Selecting a package to use in your project is a fraught process. Perhaps you’re lucky and there are several options from which to choose. How do you make that decision?
Picking a package that isn’t battle-tested may present serious bugs that have yet to be encountered. While picking a package that hasn’t seen activity in months may lead to wasted time and further deprecation of the codebase as updates arrive.
If you’re likely to trust packages that are well used by production apps under real load, you’re in the majority. Based on developer research and polling our own team, we’ve discovered a handful of indicators that help developers make the decision on which package to integrate into their app.
Why check the various metrics for package reliability every time you look for a package? Atmosphere simplifies the decision process by synthesizing these indicators into the Atmosphere Score.
One score to rule them all
There are many signals that developers rely on to get a feel for package quality, some quantifiable; others less so. Atmosphere package manager attempts to gather and surface many quantifiable metrics –without making things confusing.
However, when it comes to ordering packages in places like the search results, we’re only able to leverage a single dimension. So we need to combine these metrics into a synthetic score to determine sort order. Enter the Atmosphere Score.
The metrics we use
As of this writing we use two metrics to score a package:
- Number of downloads, both historical and recent.
- Number of days since the last release.
We plan on expanding our coverage to encompass signals like:
- Github activity
- Recent commit activity.
- Number of open/closed bugs and pull requests.
- Number of stars.
- Real app usage
- How many downloads are in unique apps
- How much traffic those apps receive.
- Atmosphere activity
- Social activity
- Twitter mentions
How we combine them (the not-so-secret sauce)
We calculate the Atmosphere score once a day. Although the package download count can increase often over the course of a day, the score itself doesn’t end up changing all that much over the course of the day. (This doesn’t hold true for recently updated packages and is something we’ll revisit in a later Atmosphere revision).
The nascent Atmosphere score formula is simple. It uses exponential decay over time to a base popularity, determined by total download counts, with a small bias towards recent downloads. It’s essentially the same algorithm as used by sites such as Reddit, Hacker News, and Telescope.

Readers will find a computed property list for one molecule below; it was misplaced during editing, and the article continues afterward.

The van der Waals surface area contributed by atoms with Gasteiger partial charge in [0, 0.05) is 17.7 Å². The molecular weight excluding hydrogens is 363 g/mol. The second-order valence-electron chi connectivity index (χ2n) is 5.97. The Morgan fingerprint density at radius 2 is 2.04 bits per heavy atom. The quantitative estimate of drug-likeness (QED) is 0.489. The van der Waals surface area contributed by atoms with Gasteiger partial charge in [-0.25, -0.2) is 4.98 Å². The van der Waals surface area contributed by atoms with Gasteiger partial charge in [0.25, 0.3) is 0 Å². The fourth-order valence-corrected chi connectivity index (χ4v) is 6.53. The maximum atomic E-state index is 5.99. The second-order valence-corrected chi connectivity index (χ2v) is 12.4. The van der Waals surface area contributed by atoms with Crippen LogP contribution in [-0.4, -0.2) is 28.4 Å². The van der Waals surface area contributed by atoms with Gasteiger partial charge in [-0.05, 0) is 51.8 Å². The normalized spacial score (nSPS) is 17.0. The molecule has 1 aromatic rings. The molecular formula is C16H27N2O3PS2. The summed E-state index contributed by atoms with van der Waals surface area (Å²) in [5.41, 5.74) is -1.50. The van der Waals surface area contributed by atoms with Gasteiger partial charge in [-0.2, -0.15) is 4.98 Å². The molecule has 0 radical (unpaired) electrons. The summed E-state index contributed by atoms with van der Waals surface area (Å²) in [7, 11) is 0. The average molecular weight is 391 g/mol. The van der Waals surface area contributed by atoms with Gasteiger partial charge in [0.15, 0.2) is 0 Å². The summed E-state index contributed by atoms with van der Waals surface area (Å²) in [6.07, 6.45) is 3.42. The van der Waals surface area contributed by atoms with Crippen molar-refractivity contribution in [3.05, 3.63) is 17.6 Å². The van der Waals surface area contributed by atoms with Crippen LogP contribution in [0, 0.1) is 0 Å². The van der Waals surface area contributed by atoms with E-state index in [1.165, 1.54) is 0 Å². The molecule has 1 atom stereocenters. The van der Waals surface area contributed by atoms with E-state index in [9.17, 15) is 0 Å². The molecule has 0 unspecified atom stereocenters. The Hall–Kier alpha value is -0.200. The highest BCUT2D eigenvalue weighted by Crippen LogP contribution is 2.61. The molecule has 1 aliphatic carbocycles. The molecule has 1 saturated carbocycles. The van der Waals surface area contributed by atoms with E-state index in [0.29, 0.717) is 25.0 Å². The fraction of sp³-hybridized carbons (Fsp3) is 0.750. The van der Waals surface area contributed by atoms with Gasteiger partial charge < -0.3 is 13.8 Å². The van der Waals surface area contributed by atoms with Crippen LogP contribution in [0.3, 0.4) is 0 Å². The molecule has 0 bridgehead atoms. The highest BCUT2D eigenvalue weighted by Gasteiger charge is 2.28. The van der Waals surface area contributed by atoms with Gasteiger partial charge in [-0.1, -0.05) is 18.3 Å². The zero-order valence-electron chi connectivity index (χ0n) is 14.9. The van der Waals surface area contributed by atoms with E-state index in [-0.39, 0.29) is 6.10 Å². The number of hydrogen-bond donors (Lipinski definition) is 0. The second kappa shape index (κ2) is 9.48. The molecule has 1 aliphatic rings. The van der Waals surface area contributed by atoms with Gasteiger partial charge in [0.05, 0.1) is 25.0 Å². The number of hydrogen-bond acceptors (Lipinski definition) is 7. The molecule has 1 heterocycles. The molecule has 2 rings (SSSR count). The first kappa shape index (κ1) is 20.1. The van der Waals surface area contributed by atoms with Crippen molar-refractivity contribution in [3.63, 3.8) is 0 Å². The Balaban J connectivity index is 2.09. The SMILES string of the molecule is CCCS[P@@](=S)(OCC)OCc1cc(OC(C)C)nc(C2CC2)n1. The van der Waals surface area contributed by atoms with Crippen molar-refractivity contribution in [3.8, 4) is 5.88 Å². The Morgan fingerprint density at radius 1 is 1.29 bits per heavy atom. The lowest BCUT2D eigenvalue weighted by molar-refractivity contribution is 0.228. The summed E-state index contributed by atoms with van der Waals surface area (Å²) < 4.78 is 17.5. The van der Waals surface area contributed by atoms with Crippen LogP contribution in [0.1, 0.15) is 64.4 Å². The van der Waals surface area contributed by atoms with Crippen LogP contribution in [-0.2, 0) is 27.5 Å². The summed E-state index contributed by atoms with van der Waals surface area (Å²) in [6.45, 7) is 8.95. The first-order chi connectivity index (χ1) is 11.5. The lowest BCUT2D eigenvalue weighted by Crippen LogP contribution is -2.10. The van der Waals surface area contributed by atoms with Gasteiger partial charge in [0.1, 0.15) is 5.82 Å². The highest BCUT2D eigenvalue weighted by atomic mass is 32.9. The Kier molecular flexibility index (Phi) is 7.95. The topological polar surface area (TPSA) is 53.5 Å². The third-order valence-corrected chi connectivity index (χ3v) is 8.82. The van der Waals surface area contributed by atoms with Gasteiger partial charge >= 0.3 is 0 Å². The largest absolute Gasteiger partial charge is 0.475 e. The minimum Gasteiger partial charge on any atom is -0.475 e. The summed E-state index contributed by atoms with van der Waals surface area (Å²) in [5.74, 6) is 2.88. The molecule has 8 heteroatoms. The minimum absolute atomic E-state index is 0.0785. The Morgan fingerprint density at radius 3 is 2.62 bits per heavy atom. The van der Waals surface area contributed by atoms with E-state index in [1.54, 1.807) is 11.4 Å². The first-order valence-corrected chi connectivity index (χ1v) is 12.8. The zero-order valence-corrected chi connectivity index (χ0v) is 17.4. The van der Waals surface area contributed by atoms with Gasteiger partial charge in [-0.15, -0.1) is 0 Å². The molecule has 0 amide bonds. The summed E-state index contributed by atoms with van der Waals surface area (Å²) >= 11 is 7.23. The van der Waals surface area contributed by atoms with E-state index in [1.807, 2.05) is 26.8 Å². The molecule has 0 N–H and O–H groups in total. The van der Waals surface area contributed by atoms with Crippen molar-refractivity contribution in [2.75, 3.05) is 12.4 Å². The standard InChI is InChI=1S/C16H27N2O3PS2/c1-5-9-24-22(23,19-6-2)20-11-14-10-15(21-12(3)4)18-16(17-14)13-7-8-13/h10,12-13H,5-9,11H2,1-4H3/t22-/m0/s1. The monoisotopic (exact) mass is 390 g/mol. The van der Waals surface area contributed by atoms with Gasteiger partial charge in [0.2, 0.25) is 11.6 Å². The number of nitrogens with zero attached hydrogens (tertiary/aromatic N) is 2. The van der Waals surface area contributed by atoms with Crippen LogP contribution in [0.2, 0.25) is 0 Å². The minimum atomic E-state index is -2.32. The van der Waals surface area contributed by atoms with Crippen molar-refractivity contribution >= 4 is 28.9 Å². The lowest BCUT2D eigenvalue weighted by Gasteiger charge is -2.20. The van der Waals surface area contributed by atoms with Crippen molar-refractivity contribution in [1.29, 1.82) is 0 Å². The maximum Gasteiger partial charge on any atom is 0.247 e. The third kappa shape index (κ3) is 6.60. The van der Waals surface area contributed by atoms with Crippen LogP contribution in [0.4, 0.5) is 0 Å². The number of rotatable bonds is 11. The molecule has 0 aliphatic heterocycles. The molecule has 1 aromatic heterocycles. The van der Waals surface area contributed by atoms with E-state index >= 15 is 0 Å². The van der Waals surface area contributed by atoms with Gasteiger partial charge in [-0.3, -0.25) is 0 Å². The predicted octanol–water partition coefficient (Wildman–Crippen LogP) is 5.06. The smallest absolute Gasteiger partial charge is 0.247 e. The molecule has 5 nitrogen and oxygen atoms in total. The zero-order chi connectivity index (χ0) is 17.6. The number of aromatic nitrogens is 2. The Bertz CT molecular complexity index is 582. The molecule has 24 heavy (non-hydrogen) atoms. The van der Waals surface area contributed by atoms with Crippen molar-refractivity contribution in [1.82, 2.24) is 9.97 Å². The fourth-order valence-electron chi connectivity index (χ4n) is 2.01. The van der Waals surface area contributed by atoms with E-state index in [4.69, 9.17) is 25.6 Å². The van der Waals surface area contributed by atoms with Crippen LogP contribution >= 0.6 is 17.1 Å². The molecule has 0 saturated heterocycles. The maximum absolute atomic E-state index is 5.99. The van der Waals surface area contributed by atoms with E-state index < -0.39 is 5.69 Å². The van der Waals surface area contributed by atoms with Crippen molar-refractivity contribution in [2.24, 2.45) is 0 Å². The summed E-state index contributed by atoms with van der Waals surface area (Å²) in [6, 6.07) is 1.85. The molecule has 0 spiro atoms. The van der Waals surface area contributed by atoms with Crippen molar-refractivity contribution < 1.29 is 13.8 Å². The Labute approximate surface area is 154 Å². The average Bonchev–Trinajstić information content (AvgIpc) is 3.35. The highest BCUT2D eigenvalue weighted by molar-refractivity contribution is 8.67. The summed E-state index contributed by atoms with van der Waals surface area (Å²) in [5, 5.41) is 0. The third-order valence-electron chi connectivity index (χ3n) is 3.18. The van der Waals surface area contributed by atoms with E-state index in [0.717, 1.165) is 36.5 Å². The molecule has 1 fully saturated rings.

score = (installsInWeek + installsInMonth/2) * (daysSinceUpdate + 30) ^ -1.3
How we store the scores
The Atmosphere Score is the basic unit to rank packages so we must store the latest score (calculated daily) on the package document itself. Since we also want to rank trending packages (based on a 7 day change in score) we also need to register the delta on the package as well.
To calculate that delta, and to display the 7-day trend histogram on the package, we store all scores each day, for each package in a
Serving the scores and drawing the histogram
If you inspect the HTML of the sparkline on the package lockup it reveals a simple SVG that’s used to draw the graph. A package like D3 can be useful for such things.
To get the seven scores required for each package we list on the page, we use a “client side join” publication (as detailed here). You’ll notice that when the Atmosphere homepage first loads, there’s a moment when the graphs are not loaded. However, as the lockup works without them, it’s totally fine and works well for this experience.
As Meteor gains popularity and the volume of packages grow, the Atmosphere Score will be invaluable in helping developers to find the best package for their needs. With the addition of more metrics, we expect the Atmosphere Score can better determine package trust and quality.
As always, let us know your suggestions in the comments or the issue tracker. Onwards.